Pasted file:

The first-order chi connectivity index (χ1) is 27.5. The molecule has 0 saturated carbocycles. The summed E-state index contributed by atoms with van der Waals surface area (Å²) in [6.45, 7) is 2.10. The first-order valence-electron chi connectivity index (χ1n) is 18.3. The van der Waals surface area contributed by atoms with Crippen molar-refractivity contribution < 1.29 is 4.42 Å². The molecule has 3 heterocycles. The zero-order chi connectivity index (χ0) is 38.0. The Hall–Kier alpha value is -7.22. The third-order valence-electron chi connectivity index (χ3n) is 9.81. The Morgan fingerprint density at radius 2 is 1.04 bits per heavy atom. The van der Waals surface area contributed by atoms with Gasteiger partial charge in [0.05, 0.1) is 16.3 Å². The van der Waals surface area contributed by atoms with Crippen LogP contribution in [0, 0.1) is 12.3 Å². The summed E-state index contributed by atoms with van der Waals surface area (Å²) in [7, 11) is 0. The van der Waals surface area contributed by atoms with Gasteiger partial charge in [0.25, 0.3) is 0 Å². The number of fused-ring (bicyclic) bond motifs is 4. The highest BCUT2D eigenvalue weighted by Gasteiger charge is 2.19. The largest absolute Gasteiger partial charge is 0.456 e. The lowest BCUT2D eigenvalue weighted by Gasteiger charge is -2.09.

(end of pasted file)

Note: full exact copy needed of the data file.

The first-order chi connectivity index (χ1) is 27.5. The molecule has 0 saturated carbocycles. The summed E-state index contributed by atoms with van der Waals surface area (Å²) in [6.45, 7) is 2.10. The first-order valence-electron chi connectivity index (χ1n) is 18.3. The van der Waals surface area contributed by atoms with Crippen molar-refractivity contribution < 1.29 is 4.42 Å². The molecule has 3 heterocycles. The zero-order chi connectivity index (χ0) is 38.0. The Hall–Kier alpha value is -7.22. The third-order valence-electron chi connectivity index (χ3n) is 9.81. The Morgan fingerprint density at radius 2 is 1.04 bits per heavy atom. The van der Waals surface area contributed by atoms with Gasteiger partial charge in [0.05, 0.1) is 16.3 Å². The van der Waals surface area contributed by atoms with Crippen LogP contribution in [0, 0.1) is 12.3 Å². The summed E-state index contributed by atoms with van der Waals surface area (Å²) in [7, 11) is 0. The van der Waals surface area contributed by atoms with Gasteiger partial charge in [0.25, 0.3) is 0 Å². The number of fused-ring (bicyclic) bond motifs is 4. The highest BCUT2D eigenvalue weighted by Gasteiger charge is 2.19. The largest absolute Gasteiger partial charge is 0.456 e. The lowest BCUT2D eigenvalue weighted by Gasteiger charge is -2.09.